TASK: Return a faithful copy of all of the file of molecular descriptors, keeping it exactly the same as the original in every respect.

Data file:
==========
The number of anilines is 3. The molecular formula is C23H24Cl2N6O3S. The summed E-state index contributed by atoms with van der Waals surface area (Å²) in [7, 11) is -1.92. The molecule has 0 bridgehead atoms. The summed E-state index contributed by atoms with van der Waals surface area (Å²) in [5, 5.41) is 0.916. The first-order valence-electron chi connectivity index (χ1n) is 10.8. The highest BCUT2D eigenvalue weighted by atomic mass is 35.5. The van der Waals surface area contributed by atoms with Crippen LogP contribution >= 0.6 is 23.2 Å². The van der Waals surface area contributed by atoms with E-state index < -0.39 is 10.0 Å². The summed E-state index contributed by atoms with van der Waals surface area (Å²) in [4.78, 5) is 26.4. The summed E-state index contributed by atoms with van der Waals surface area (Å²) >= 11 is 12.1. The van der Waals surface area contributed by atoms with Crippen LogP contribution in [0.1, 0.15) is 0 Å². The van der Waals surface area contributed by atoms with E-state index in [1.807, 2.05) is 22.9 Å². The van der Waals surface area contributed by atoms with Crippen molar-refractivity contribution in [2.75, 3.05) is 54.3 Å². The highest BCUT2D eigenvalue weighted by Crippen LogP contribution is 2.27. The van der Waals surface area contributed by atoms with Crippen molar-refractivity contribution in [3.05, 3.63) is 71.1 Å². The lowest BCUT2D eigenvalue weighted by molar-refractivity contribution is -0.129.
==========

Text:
The number of anilines is 3. The molecular formula is C23H24Cl2N6O3S. The summed E-state index contributed by atoms with van der Waals surface area (Å²) in [7, 11) is -1.92. The molecule has 0 bridgehead atoms. The summed E-state index contributed by atoms with van der Waals surface area (Å²) in [5, 5.41) is 0.916. The first-order valence-electron chi connectivity index (χ1n) is 10.8. The highest BCUT2D eigenvalue weighted by atomic mass is 35.5. The van der Waals surface area contributed by atoms with Crippen LogP contribution >= 0.6 is 23.2 Å². The van der Waals surface area contributed by atoms with E-state index < -0.39 is 10.0 Å². The summed E-state index contributed by atoms with van der Waals surface area (Å²) in [4.78, 5) is 26.4. The summed E-state index contributed by atoms with van der Waals surface area (Å²) >= 11 is 12.1. The van der Waals surface area contributed by atoms with Crippen LogP contribution in [0.1, 0.15) is 0 Å². The van der Waals surface area contributed by atoms with E-state index in [1.807, 2.05) is 22.9 Å². The van der Waals surface area contributed by atoms with Crippen molar-refractivity contribution in [2.75, 3.05) is 54.3 Å². The highest BCUT2D eigenvalue weighted by Crippen LogP contribution is 2.27. The van der Waals surface area contributed by atoms with Crippen molar-refractivity contribution in [3.05, 3.63) is 71.1 Å². The lowest BCUT2D eigenvalue weighted by molar-refractivity contribution is -0.129.